The Most Dangerous Dogs

February 11, 2008 at 7:15 am 7 comments

Despite the media’s current obsession with stories about packs of aggressive dogs running loose and attacking strangers – the vast majority of dogs who bite belong to the victim’s family or friends. Yes, believe it or not, contrary to what you’ve read in the news, most dog bites come where and when we least expect them.  From good dogs. In our own homes.

People who report dog bites often say that the bite was ‘completely unexpected’. When they describe the dog that bit them (or their child or their friend) the first thing they’ll do is tell you what a great dog he is.

And most of the time their description of that good dog includes a long list of aggravations that good dog has endured. 

“The kids chased him around all the time and it never bothered him before.” 
“He never used to care when we grabbed him.”
“We always encouraged him to bark at the door, we never imagined he’d actually bite someone.”
“But we didn’t know he was injured and it hurt when we touched him there.”

We live in a culture that endows dogs with human virtues and denyies them our vices, and that twisted ideal leaves us with good dogs that unexpectedly do bad things.  People love their dogs for the good things they do and excuse them for the not-so-good. This gives them a false sense of security and leads to a lack of supervision and training. 

After all, a good dog doesn’t need to be trained or supervised, does he?

What our society seems to have forgotten is that the goodness of a dog won’t stop him from biting. Responsibility on the part of the people who own and interact with him does.


How to keep a good dog from going bad:

Supervise ALL interactions between preschool children and dogs.

Teach children to respect dogs. Set aside a ‘time out’ location (like a crate or laundry room) that the dog can go to when it doesn’t want to be with the kids. Enforce a ‘leave the dog alone’ rule when the dog is there. Don’t allow children to tease or harass the dog and discourage rough play.

Obey leash laws.  Keep your dog safely in your home, on your property or under your supervision at all times.

Pay attention to your dog’s health.  If he seems crabby or lethargic, take him in for a checkup even if nothing obvious is wrong with him.

Don’t force your dog to accept the attention of strangers (including the four-legged ones). Not all dogs are social butterflies. You don’t let every person you meet hug you or paw at you – why should your dog?

Train your dog. Training creates a common language and strengthens the bond between you and your dog. It does NOT turn a dog into a mindless robot. Rules and boundaries create predictability in a dog’s world. Predictability reduces anxiety, and reducing anxiety decreases aggression.

Don’t let your dog fence fight.  Don’t let him lunge and bark at people or dogs when you go for a walk.  Don’t let him charge the door, windows or gate when visitors approach. When your dog does these things he’s not protecting you, he’s expressing his own insecurity.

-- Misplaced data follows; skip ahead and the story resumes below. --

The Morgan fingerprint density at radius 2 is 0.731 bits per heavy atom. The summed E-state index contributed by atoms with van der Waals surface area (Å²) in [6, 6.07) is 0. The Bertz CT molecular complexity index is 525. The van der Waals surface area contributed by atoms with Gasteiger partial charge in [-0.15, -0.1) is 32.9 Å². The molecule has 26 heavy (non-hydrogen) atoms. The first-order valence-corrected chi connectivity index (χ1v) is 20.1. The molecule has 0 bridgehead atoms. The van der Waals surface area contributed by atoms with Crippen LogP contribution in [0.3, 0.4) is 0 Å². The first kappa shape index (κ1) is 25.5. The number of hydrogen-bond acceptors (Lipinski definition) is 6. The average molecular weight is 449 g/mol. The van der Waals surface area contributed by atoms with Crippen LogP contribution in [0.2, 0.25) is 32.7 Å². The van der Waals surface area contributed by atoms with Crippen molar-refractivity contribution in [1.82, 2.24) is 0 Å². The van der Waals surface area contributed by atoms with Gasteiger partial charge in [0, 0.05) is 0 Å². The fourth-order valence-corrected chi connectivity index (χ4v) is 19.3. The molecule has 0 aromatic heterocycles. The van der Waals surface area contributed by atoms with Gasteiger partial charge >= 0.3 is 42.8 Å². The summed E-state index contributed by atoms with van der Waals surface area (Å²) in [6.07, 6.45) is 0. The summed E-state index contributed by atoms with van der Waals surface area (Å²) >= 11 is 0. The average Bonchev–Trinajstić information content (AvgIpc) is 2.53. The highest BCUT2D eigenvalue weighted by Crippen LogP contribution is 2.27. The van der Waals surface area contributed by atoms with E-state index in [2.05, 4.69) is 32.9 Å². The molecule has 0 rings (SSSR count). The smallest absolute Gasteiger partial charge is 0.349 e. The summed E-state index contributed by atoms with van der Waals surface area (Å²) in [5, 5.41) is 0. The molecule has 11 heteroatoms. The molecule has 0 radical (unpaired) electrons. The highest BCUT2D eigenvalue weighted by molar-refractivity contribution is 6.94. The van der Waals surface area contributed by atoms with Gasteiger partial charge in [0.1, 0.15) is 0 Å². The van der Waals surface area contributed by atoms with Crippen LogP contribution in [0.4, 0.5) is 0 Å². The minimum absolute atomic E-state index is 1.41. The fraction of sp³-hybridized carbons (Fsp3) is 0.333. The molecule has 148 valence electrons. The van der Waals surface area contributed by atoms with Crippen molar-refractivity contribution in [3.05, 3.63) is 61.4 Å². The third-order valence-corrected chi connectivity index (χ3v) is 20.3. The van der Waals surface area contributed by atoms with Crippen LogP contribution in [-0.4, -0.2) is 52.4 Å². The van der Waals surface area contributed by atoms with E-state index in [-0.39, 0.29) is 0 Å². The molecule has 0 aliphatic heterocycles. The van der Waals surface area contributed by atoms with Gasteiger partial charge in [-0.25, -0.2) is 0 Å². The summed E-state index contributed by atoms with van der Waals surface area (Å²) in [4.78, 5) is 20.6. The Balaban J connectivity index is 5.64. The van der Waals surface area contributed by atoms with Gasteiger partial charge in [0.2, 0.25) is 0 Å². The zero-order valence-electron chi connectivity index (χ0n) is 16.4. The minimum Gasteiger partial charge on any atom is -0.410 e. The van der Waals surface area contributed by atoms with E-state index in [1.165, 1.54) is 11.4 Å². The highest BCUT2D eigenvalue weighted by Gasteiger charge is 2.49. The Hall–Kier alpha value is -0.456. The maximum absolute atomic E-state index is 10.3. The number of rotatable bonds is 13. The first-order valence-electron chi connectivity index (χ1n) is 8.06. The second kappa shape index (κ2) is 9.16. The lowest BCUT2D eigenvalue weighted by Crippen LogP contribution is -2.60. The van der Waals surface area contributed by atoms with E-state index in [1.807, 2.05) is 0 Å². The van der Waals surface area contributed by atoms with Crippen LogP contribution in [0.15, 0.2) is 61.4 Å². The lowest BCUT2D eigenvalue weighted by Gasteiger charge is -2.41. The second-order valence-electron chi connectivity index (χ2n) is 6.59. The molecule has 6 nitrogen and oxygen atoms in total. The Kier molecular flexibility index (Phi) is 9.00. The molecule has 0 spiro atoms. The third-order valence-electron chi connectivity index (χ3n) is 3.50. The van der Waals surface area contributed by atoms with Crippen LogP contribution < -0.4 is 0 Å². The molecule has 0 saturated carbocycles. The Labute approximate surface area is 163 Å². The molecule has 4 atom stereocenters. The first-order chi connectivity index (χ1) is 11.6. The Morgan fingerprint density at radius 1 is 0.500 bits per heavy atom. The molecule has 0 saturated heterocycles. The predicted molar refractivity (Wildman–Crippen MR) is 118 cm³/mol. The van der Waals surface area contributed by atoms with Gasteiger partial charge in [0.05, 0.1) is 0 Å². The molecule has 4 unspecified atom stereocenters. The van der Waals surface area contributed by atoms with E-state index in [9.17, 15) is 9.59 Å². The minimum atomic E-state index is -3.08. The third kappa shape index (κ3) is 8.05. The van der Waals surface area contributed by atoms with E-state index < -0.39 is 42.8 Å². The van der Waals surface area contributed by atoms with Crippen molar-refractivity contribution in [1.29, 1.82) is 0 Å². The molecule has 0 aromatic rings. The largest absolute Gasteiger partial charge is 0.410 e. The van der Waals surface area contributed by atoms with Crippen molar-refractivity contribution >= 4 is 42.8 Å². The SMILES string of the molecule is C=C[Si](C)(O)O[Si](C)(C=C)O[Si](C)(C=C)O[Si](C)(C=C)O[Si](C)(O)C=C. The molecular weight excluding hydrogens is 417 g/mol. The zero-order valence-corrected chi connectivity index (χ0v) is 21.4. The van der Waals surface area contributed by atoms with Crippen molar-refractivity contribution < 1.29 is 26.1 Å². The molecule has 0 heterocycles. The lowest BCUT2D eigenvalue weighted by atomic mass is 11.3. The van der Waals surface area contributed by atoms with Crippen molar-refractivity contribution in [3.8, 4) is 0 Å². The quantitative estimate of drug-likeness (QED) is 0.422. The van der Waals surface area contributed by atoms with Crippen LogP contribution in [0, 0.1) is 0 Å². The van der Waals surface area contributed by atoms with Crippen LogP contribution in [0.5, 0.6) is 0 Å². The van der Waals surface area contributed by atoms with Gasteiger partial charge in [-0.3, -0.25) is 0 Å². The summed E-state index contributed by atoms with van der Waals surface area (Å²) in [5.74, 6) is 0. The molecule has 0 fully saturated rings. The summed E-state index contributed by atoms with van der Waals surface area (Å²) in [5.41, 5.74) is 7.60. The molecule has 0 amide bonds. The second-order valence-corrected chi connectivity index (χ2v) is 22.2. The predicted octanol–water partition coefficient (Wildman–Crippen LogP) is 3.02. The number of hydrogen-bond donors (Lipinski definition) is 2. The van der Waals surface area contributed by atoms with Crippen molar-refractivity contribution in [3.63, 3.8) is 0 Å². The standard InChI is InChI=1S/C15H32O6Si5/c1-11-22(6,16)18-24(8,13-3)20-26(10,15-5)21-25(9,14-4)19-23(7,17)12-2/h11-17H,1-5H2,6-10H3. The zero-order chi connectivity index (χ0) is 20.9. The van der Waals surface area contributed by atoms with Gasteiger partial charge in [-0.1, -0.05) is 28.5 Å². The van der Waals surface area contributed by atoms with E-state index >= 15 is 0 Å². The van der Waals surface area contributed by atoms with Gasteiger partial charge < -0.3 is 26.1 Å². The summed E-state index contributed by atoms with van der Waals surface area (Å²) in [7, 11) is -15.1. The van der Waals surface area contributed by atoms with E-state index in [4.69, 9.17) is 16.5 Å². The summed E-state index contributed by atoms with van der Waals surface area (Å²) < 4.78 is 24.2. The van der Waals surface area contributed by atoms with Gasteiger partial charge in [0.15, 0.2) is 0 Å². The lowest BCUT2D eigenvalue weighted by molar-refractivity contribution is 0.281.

Don’t let your good dog go bad.

Entry filed under: dog, dog training, dogs. Tags: , .

For The HSUS – Timing is Everything Politics – “It’s the revulsion, stupid”

7 Comments Add your own

  • 1. Fuzzy Logic  |  February 14, 2008 at 4:33 am

    Ah thank you for this post.. specifically this bit “Don’t force your dog to accept the attention of strangers”.

    I once left a puppy class with my bullmastiff boy because I told the trainer that I didn’t want to participate in one exercise where you had to let your puppy wander around and allow other handlers to grab your dog by the collar and treat them. I told her I didn’t want my dog to think that it was ok for strangers to grab him and treat him. I told her that it would be contrary to his nature as an aloof breed and I anticipated problems in the future.

    I was “excused” from class since obviously (and she said this right to my face) I wanted to raise a vicious dog.

    Targ is the biggest love bug ever.. but people don’t just grab his collar… nor would he want them to. I was right.. he finds it rude.

  • 2. kimberly gomez  |  February 15, 2008 at 9:36 pm


  • 3. Tiffanu Carson  |  July 9, 2008 at 12:49 am

    Thank you for this. So true. There are no dangerous breeds, just uninformed/bad owners.

  • 4. demii  |  July 22, 2008 at 8:49 pm

    real dangerous animals plzz

  • 5. sade  |  August 10, 2008 at 2:24 am

    there is no such thing as a dangerous dog breed. its really the owners fault. And if you want to know what’s a dangerous animal, read about wild animals.

  • 6. brandy  |  April 29, 2009 at 4:49 am

    I have a rottweiler and she is a big baby she loves my kids and it is how the owner is too they dogs

  • 7. Alex  |  October 19, 2009 at 1:27 pm

    Absolutely – it’s how the owners train their dogs. I’d agree though that some dogs have that fierce, dangerous look to them even when they seem harmless; take pitbulls and rottweiler for example.

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